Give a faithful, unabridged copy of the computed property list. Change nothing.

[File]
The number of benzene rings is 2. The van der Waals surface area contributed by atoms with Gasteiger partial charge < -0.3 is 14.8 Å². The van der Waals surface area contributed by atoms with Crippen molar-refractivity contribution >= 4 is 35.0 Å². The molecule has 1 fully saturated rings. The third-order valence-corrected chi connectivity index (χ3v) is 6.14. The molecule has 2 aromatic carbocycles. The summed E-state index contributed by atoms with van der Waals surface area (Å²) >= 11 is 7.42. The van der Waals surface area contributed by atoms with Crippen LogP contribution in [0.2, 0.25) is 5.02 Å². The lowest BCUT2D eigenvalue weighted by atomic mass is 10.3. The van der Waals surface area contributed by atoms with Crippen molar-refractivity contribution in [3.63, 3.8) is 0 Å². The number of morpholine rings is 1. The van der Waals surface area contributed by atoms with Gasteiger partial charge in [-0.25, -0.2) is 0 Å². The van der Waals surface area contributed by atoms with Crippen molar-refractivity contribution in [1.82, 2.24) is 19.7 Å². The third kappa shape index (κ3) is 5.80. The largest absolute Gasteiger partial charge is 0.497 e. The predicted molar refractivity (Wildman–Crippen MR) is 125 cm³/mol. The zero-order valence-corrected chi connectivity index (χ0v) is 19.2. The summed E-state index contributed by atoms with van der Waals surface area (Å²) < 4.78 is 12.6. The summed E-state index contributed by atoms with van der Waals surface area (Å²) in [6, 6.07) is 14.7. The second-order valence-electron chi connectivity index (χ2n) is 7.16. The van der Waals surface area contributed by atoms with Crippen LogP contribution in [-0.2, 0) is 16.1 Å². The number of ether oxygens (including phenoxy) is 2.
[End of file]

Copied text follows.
The number of benzene rings is 2. The van der Waals surface area contributed by atoms with Gasteiger partial charge < -0.3 is 14.8 Å². The van der Waals surface area contributed by atoms with Crippen molar-refractivity contribution >= 4 is 35.0 Å². The molecule has 1 fully saturated rings. The third-order valence-corrected chi connectivity index (χ3v) is 6.14. The molecule has 2 aromatic carbocycles. The summed E-state index contributed by atoms with van der Waals surface area (Å²) >= 11 is 7.42. The van der Waals surface area contributed by atoms with Crippen LogP contribution in [0.2, 0.25) is 5.02 Å². The lowest BCUT2D eigenvalue weighted by atomic mass is 10.3. The van der Waals surface area contributed by atoms with Crippen molar-refractivity contribution in [3.63, 3.8) is 0 Å². The number of morpholine rings is 1. The van der Waals surface area contributed by atoms with Gasteiger partial charge in [-0.25, -0.2) is 0 Å². The van der Waals surface area contributed by atoms with Crippen molar-refractivity contribution in [1.82, 2.24) is 19.7 Å². The third kappa shape index (κ3) is 5.80. The largest absolute Gasteiger partial charge is 0.497 e. The predicted molar refractivity (Wildman–Crippen MR) is 125 cm³/mol. The zero-order valence-corrected chi connectivity index (χ0v) is 19.2. The summed E-state index contributed by atoms with van der Waals surface area (Å²) < 4.78 is 12.6. The summed E-state index contributed by atoms with van der Waals surface area (Å²) in [6, 6.07) is 14.7. The second-order valence-electron chi connectivity index (χ2n) is 7.16. The van der Waals surface area contributed by atoms with Crippen LogP contribution in [-0.2, 0) is 16.1 Å². The number of ether oxygens (including phenoxy) is 2.